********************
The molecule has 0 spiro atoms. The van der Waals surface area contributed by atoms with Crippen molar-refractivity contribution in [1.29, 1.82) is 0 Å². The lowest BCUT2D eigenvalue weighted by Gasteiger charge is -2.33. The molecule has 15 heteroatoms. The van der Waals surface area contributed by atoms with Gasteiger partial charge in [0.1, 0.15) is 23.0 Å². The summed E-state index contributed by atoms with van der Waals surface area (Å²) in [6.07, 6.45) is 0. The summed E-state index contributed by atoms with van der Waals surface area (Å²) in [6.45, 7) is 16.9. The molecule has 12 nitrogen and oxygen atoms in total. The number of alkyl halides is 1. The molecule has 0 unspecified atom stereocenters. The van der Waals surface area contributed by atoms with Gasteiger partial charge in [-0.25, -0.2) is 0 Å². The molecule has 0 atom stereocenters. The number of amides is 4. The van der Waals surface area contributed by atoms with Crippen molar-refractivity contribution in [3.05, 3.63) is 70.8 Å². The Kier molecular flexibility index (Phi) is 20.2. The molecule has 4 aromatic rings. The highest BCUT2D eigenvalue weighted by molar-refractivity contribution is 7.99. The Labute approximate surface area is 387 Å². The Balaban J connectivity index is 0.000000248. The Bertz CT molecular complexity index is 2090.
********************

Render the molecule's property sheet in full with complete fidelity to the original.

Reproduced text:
The molecule has 0 spiro atoms. The van der Waals surface area contributed by atoms with Crippen molar-refractivity contribution in [1.29, 1.82) is 0 Å². The lowest BCUT2D eigenvalue weighted by Gasteiger charge is -2.33. The molecule has 15 heteroatoms. The van der Waals surface area contributed by atoms with Gasteiger partial charge in [0.1, 0.15) is 23.0 Å². The summed E-state index contributed by atoms with van der Waals surface area (Å²) in [6.07, 6.45) is 0. The summed E-state index contributed by atoms with van der Waals surface area (Å²) in [6.45, 7) is 16.9. The molecule has 12 nitrogen and oxygen atoms in total. The number of alkyl halides is 1. The molecule has 0 unspecified atom stereocenters. The van der Waals surface area contributed by atoms with Gasteiger partial charge in [-0.25, -0.2) is 0 Å². The molecule has 0 atom stereocenters. The number of amides is 4. The van der Waals surface area contributed by atoms with Crippen molar-refractivity contribution in [3.05, 3.63) is 70.8 Å². The Kier molecular flexibility index (Phi) is 20.2. The molecule has 4 aromatic rings. The highest BCUT2D eigenvalue weighted by molar-refractivity contribution is 7.99. The Labute approximate surface area is 387 Å². The Balaban J connectivity index is 0.000000248. The Bertz CT molecular complexity index is 2090.